Monday, April 20, 2015

Autism Acceptance Challenge 13: Explore the Archives

It had been a long time since I’d visited the archives at If you have been around for a while, you may remember when was still being updated regularly. You may remember when it was one of a very few places to find writing by and about autistic people. There were not a lot of autistic bloggers in the early 2000’s. There was no ASAN. There were a couple of online communities where there was way too much talk of functioning labels and separatism for me to stomach. was one of the first places I could go to read the stories of like minded people.

In revisiting the site in preparation for this post, I expected to find some outdated language and perhaps problematic ideas. Given the number of posts on my own blog that I would not have written today (or would have written very differently) this seemed a reasonable expectation. There are a few broken links, but fewer than I'd expected. The page about's presence on Second Life is still intact. What surprised me a little was the number of articles that are still so very relevant.

From The Conference Presentation I Won’t Make (But Want To) by Laura A. Tisoncik: “The experience of being one of three autistics at a large conference dedicated to autism is somewhat like that of being one of three mothers at a large conference dedicated to Motherhood.” Have we made any progress in this arena? Enough?

Mel Baggs’ How to Become an Autism Expert instructs would-be authorities to study their vocabulary words, including “divisive,” “infighting,” and “unity.” Didn't I just have this argument last week? Are we still fighting the same warped definitions of “community” all these years later?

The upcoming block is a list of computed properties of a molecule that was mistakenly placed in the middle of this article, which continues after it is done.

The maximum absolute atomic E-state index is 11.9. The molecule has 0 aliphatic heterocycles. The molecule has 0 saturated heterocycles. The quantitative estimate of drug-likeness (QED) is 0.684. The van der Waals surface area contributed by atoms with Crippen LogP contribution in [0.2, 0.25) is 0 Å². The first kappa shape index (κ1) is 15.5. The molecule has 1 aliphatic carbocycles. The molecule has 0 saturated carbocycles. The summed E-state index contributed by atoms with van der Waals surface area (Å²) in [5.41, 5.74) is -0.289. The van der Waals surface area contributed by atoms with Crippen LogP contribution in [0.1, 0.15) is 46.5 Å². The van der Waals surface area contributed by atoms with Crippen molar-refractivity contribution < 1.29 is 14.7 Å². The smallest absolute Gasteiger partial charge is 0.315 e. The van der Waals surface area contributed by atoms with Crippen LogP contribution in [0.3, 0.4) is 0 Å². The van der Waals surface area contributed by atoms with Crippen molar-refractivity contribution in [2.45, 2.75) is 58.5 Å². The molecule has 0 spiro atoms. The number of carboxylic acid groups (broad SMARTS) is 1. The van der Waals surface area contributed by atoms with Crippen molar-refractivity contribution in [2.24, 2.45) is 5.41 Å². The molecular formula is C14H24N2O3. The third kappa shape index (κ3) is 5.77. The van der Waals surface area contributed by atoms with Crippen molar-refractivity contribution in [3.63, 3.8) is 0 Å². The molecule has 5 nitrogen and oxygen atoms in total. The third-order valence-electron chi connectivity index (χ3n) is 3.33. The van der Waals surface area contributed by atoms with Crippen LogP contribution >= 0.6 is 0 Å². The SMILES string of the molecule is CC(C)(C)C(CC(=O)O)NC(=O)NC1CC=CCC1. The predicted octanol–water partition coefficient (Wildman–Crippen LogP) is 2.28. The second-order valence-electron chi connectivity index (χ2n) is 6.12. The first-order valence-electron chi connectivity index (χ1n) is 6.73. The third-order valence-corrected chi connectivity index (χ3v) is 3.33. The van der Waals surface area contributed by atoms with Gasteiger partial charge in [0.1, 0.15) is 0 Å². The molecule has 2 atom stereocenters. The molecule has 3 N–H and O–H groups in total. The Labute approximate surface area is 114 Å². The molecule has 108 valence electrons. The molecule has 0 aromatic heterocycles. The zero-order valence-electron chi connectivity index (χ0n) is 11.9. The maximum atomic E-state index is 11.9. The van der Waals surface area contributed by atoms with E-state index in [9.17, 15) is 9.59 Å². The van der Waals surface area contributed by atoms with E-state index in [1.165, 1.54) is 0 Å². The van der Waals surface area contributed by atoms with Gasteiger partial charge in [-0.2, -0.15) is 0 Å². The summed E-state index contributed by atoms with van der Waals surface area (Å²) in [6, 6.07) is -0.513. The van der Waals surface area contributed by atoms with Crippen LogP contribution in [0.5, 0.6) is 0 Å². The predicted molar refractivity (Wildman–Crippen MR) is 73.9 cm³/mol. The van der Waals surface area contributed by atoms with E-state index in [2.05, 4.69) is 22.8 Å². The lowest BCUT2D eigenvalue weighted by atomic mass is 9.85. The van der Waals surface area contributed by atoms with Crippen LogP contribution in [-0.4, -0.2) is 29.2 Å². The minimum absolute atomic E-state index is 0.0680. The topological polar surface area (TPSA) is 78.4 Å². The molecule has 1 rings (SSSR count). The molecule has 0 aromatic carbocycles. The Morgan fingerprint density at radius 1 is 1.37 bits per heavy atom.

Joel Smith reminds us that we do not need to discount the experiences of others in order to have pride in ourselves and our community in Autistic Pride Day: Do We Celebrate it Right?

From is just one of the places to start exploring the history of the autistic rights movement. Here are some others:

Please post other links to Autistic history in the comments. 

CHALLENGE: Read some of these articles. Don't limit yourself to the ones I listed here.
If you've read them before, choose a couple to read again. Respond by answering one or more of these questions:
1.       What has changed for autistic people since these pieces were written?
2.       What still needs to change?
3.       Why does our history matter? Or does it?


  1. This post made me reread a (really long) assignment I wrote 2 years ago for my masters in autism about autistic writers. I've shared it on my blog temporarily. In it I discuss the impact that autistic people writing about their lives has had. I referred back to all those places like Wrong Planet and as well as anthologies of old and new pieces like The Loud Hands Project. In the time since the pieces I read 13 years ago when Ryan was diagnosed, it is easier for more people to share their views with free and relatively easy to use online publishing platforms. Even now though, the views of parents and professionals are given precedence over those of people who are actually autistic. Oh and twitter is another change- it's been great to see the way folk have taken over hash tags and created new ones to combine their voices.
    As to why this history matters- it's a story of human rights that is ongoing. The history of all such campaigns for rights is important. The work you and other people have put into making it known that autism rights are human rights will benefit all autistic people like my son who will I hope grow up in a world more understanding and accepting of his neurological diversity.

  2. Thanks for the thoughtful comment and for posting your assignment. I am looking forward to reading it!


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